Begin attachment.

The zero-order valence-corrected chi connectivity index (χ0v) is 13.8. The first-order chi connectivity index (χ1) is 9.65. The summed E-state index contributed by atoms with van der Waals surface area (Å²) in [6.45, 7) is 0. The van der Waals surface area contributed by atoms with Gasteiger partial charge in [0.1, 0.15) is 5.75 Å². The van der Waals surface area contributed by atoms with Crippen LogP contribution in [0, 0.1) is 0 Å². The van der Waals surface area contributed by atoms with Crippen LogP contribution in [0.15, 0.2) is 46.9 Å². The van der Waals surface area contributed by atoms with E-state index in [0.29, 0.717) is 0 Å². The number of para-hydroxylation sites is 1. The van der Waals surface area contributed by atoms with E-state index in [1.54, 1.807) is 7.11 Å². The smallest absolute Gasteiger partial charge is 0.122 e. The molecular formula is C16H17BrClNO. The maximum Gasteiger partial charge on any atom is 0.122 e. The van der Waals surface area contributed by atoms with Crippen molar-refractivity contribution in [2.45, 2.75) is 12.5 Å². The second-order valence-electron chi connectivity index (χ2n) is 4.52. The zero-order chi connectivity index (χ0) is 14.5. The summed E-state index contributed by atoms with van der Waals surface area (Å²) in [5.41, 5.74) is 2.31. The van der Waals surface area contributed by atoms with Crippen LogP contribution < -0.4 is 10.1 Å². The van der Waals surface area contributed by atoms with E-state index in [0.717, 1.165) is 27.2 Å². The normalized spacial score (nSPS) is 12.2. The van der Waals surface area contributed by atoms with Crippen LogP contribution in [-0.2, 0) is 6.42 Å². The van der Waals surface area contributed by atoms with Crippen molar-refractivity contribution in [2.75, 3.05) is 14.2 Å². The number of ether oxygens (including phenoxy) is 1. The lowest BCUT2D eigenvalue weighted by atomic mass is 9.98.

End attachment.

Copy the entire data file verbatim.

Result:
The zero-order valence-corrected chi connectivity index (χ0v) is 13.8. The first-order chi connectivity index (χ1) is 9.65. The summed E-state index contributed by atoms with van der Waals surface area (Å²) in [6.45, 7) is 0. The van der Waals surface area contributed by atoms with Gasteiger partial charge in [0.1, 0.15) is 5.75 Å². The van der Waals surface area contributed by atoms with Crippen LogP contribution in [0, 0.1) is 0 Å². The van der Waals surface area contributed by atoms with Crippen LogP contribution in [0.15, 0.2) is 46.9 Å². The van der Waals surface area contributed by atoms with E-state index in [0.29, 0.717) is 0 Å². The number of para-hydroxylation sites is 1. The van der Waals surface area contributed by atoms with E-state index in [1.54, 1.807) is 7.11 Å². The smallest absolute Gasteiger partial charge is 0.122 e. The molecular formula is C16H17BrClNO. The maximum Gasteiger partial charge on any atom is 0.122 e. The van der Waals surface area contributed by atoms with Crippen molar-refractivity contribution in [2.45, 2.75) is 12.5 Å². The second-order valence-electron chi connectivity index (χ2n) is 4.52. The zero-order chi connectivity index (χ0) is 14.5. The summed E-state index contributed by atoms with van der Waals surface area (Å²) in [5.41, 5.74) is 2.31. The van der Waals surface area contributed by atoms with Crippen LogP contribution < -0.4 is 10.1 Å². The van der Waals surface area contributed by atoms with E-state index in [0.717, 1.165) is 27.2 Å². The normalized spacial score (nSPS) is 12.2. The van der Waals surface area contributed by atoms with Crippen LogP contribution in [-0.2, 0) is 6.42 Å². The van der Waals surface area contributed by atoms with Crippen molar-refractivity contribution in [2.75, 3.05) is 14.2 Å². The number of ether oxygens (including phenoxy) is 1. The lowest BCUT2D eigenvalue weighted by atomic mass is 9.98.